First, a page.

FACE, Vox team up for biennial production of ‘A Memory, a Monologue, a Rant, and a Prayer’

Liz Sieng

Last week, Feminists Advocating Change & Empowerment and Voices of Planned of Parenthood held their annual V-Day Campaign event with the theater production “A Memory, a Monologue, a Rant, and a Prayer.” Composed of monologues gathered by the V-Day founder and author of ‘The Vagina Monologues,” Eve Ensler, the production features a line-up of monologues addressing violence inflicted upon women.

A gang rape victim, a passive bystander, a sex slave and a mother of a sexually harassed child, among several other characters, bring personal experiences of sexual transgression to the stage. Organized entirely by volunteers, this zero-based budget production surpasses any prerequisite for technical flare and shamelessly delivers personal reflections on the issue at hand.

After writing “The Vagina Monologues,”  Ensler created the V-Day movement: V standing for Victory, Valentine, Vagina: as a theater and artistic productions-based benefit to raise awareness and funds to end violence against women and girls. “A Memory, a Monologue, a Rant, and a Prayer” is one program in the V-Day repertoire used in V-Day college and community campaigns. At Whitman, the show is a student-run production in which club members lead the processes of reading and editing pieces, recruiting cast and directorship and advertising. For FACE, the V-Day performance is the biggest and most popular event of the year.

“This is a great chance for us since we’re issue-based and about education,” said junior McKenna Milici, FACE co-president and one of the seven student directors who participated this year. “This is an opportunity to bring an education program in the form of entertainment.”

For activist groups in the field of women’s empowerment and sexual health education, the choice to put on a theater production requires ardent work and talent. The performance resulted from the preparation and team effort of club members and volunteers, and the result was both artistic and effective.

“This is an important issue with people who are very dedicated,” said junior Hanna Kahl, who performed in “The Vagina Monologues” last year and “A Memory, a Monologue, a Rant, and a Prayer” two years ago.

“We needed to bring in the talent,” said sophomore FACE member Ellie Newell, mentioning how students in the theater department and other non-affiliated students directed and played roles.

The play consisted of 10 separate five- to six-minute monologues, two involving the entire cast of 11 actors and the rest performed individually by single actors. Each character had stage space to express an individual story with introspection and vulnerability, some ending in confusion or depression while others concluded in humor or clarity. At moments, their voices combined to express a common experience of pain, struggle and hope. The performers embraced the stage as individuals and as a troupe, creating a sense of group chemistry while representing multiple voices for the same cause. Although  certainly  there was a lack of experience in acting or in activism between the performers, it was unnoticeable.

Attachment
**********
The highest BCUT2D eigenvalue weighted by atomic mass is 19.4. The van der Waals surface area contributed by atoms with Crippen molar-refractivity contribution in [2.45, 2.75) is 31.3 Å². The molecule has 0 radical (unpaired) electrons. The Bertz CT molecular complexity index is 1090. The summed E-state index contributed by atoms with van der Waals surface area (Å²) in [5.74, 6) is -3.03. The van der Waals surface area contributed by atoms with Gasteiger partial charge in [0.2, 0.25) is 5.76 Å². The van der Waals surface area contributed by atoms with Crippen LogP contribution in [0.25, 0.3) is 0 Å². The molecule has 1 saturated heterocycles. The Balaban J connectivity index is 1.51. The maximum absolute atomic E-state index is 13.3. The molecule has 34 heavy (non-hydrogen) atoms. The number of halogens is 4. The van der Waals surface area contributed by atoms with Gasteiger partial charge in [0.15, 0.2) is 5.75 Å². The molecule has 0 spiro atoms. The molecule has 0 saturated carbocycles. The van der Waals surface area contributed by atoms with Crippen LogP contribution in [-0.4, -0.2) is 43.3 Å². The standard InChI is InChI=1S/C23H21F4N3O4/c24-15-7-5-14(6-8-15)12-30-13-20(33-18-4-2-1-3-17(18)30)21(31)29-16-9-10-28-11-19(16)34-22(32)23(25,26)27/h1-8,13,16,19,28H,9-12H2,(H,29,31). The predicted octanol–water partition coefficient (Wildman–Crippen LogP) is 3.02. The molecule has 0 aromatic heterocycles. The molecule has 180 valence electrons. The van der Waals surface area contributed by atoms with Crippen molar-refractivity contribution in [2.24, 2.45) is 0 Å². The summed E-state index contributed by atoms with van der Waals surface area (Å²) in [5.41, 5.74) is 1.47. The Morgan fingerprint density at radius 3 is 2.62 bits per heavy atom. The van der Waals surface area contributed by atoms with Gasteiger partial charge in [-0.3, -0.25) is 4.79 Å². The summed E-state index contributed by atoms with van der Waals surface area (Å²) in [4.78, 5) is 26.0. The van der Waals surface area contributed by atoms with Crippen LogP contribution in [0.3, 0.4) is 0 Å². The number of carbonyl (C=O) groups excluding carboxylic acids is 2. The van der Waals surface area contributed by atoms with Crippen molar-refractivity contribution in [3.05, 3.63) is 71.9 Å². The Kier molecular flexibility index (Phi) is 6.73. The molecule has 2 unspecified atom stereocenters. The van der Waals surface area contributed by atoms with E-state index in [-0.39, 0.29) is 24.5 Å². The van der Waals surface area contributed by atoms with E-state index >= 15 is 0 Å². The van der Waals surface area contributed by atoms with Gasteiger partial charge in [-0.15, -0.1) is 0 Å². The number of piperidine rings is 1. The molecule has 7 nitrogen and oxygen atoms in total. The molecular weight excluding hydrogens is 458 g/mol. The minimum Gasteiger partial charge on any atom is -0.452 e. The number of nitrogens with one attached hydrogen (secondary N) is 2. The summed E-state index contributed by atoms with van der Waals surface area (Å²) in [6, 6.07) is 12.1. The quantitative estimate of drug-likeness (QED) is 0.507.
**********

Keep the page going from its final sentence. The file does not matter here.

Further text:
In “A Teenage Girl’s Guide to Surviving Sex Slavery,” three actresses played the main role of a Congolese child sex slave as the cast filled in as the supporting narrator. In “Connect: A Web of Words,” the full cast participated in a shouting session of nouns and phrases surrounding the rhetoric of sexual exploitation.

The only weak area of the performance occurred in the choice of subject matter. The series of performances involved tales of drunken rape and sexual harassment, topics familiar to the mainstream audience. At times, these stories came off as predictable and unintriguing.

Nonetheless, these acts added perspectives to the central issue, and overall, allowed room for less conventional stories near the end.

“[Sexual violence] is not just about gender. It affects everyone,” said first-year Jeremy Kotler, who performed the story of a man who grew up in a family of raped women, the only male character in the show.

The play explores other topics such as war-induced sexual violence, counter-violence  against rapists and sadomasochism.

Each year, V-Day spotlights a particular group of women affected by the violence. Ticket prices were $5 this year, with 10 percent going toward aid and awareness funding for women in the Democratic Republic of Congo and the rest toward local organizations.

The passion and effort exerted in the planning and in the performance of “A Memory, a Monologue, a Rant, and a Prayer” resulted in a worthwhile show to experience.

“In some ways I’m preaching to the choir,” said Newell. “But my hope is that one person will come here and leave thinking differently. You wouldn’t do this play if you weren’t an activist.”

In addition to women in the Democratic Republic of Congo, FACE and VOX have chosen to maintain their yearly ritual of donating V-Day revenues to the YWCA and Planned Parenthood in Walla Walla. FACE and VOX’s next V-Day performance is set to take place in spring of 2011.